Synology App native with iSCSI

My Synology (DS418play) doesn’t have docker by default, but it could be manually added…
However, docker is a bit quirky/confusing to me and one layer too deep in virtualization to get identity files in and out of the container.

When the Syno App does get into further dev stages, a native one is preferred and one that tunnels out over WireGuard/ZeroTier/Point-to-Point VPN/Cloudflare Argo to master servers/satellites/relays/etc. instead of port-forwarding.

If at all possible, it would be nice if the app supports localhost iSCSI (or NFS) as that is how I’ve put 2TB available on the Storj/Tardigrade network.

Plus, using an iSCSI drive really helps speed up migration when a node fails.
(restore identity files from backup, connect to iSCSI share, run Storj installer, paste in pertinent info, back in business)

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The iSCSI will slow down your node and it will lose almost all races for pieces to competitors with local connected drives. So better to avoid using the network connected storage if it possible.

The NFS or SMB doesn’t supported at all.

As far as I know, the native application for Synology is on its way to release.
But as I heard, it uses a docker as backend. So, you still need to install a container station. It’s not so difficult as you thought.
Install the container station and run a docker with this guide:

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But the DS418play doesn’t support docker and so far I don’t know how to get around this. Is there any other information about this that I have missed?

If they do not support the docker, then there is nothing you can do at the moment. You can only continue to use a combination of PC + NAS with iSCSI or move the disk to your PC, it can significantly improve the speed.

I’ll have to experiment with testing docker, but my PC only supports a single 2.5" drive, so it’s more expensive to move backwards to a more unreliable platform.

As a network/data engineer, I’d rather have cloud data delivered at 75-85% of max speed with a higher level of reliability compared to a single disk that could fail at any given moment.

Plus, restore to full operation after a node crash/disk failure is 10x faster to use a NAS than to have a single drive.

In some tests, iSCSI random read on 32MB shards can be done in 250 microseconds, which is the same as the server’s SSD.

There’s an idea, an SSD caching bonus for hot data in region that the Storj node could relay/cache/offer as short-order storage. Additionally, potential Storj Rewards for having N+1 data reliability to reduce repair overhead. (I have Raid5 with BTRFS)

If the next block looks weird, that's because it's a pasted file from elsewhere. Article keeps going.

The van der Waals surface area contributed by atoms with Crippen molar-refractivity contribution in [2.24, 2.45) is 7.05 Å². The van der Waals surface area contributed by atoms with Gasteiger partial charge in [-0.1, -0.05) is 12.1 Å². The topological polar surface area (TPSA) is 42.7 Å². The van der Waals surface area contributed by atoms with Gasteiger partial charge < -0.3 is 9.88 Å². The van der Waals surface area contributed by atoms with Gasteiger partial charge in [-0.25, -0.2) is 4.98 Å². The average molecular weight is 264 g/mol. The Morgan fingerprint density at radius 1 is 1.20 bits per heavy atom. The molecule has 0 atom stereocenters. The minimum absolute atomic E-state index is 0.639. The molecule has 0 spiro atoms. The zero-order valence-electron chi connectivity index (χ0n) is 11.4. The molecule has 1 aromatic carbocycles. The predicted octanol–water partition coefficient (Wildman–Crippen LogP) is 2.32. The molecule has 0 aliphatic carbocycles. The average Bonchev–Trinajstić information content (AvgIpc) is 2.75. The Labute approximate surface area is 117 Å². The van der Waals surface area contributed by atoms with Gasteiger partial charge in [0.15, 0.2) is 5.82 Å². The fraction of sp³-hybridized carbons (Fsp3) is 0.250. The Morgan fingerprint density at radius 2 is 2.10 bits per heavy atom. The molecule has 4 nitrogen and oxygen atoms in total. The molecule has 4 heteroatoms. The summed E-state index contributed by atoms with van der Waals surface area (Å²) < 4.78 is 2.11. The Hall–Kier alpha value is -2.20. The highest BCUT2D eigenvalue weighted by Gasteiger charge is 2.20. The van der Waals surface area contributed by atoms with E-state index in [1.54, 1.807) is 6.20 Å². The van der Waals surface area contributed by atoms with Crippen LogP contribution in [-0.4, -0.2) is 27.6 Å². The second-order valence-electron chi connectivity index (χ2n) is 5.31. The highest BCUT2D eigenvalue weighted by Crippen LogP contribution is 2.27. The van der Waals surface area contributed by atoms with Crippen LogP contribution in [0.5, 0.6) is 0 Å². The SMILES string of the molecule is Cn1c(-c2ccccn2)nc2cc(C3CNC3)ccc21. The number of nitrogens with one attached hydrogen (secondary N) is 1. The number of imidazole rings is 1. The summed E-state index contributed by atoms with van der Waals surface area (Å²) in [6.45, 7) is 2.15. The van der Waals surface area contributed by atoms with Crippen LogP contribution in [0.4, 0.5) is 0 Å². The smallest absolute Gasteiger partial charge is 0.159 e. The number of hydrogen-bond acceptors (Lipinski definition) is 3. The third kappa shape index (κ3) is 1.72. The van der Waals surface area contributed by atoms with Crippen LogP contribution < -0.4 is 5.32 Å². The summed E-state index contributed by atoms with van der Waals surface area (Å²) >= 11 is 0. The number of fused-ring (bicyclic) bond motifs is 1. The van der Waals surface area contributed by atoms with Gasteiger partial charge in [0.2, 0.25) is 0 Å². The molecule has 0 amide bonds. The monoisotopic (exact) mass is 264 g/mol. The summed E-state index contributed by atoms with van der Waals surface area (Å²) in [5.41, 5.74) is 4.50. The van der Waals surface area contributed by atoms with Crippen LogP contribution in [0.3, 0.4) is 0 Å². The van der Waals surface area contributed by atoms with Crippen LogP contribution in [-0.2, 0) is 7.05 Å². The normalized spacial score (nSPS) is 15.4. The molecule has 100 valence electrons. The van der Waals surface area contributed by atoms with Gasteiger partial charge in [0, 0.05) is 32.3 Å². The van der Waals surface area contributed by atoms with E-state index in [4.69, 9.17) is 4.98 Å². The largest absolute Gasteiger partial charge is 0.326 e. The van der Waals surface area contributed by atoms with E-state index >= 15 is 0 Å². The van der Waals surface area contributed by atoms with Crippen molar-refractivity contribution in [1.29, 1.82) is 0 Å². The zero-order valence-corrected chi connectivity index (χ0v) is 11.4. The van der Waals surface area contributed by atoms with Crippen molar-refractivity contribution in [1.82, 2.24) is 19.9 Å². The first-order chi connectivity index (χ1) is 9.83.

Anyways, this Synology has maxed out at 350MB/sec sequential read and can sustain 60MB/sec read and write, so the chances seem to be good for delivery of data to Tardigrade clients in 10ms to any peers in Atlanta or Chicago as that is where my ISP has public Tier1 links established.

The speed is not a problem. The problem is latency with small pieces on read and write, random read and write to be precise.
No one network drive can beat the local connected drive in such situation.

I hope you dont take it the wrong way, this stuff realy interests me and i like to learn as much as i can.
I must not be understanding the math or calculating things wrong or i am missing part of the equasion somewhere?

If my single hdd has an avg latency of 4ms when direct attached and my iscsi san has and average latency of 0.3ms and the san’s network has a average latency of 0.25ms at 600 iops what am i missing what do i not have mesurements for given in both senarios i am using the same motherboard, ram and cpu to host the node software?

If your running iscsi that will be connected though your network. So if your running a storagenode with iscsi your node gets the data from the internet then send it over your network to the iscsi creating a lot more latency. Vs running node on hardware directly which is much faster then over network.

How is my iscsi san running at 0.550ms slower than my direct attached drive that runs at 4ms I don’t understand how 0.55 is slower than 4.00

Assuming in both cases you test writes with O_DIRECT flag, your SAN probably has a write cache (batter-backed RAM or SSD) that makes it faster than a direct-attached hard drive.
Of course, the same setup with the cache would be even faster if directly connected.

However, SAN is not that much slower. Sure, compared to a directly attached SSD it is a bit slower, but compared to a hard drive it’s not that different.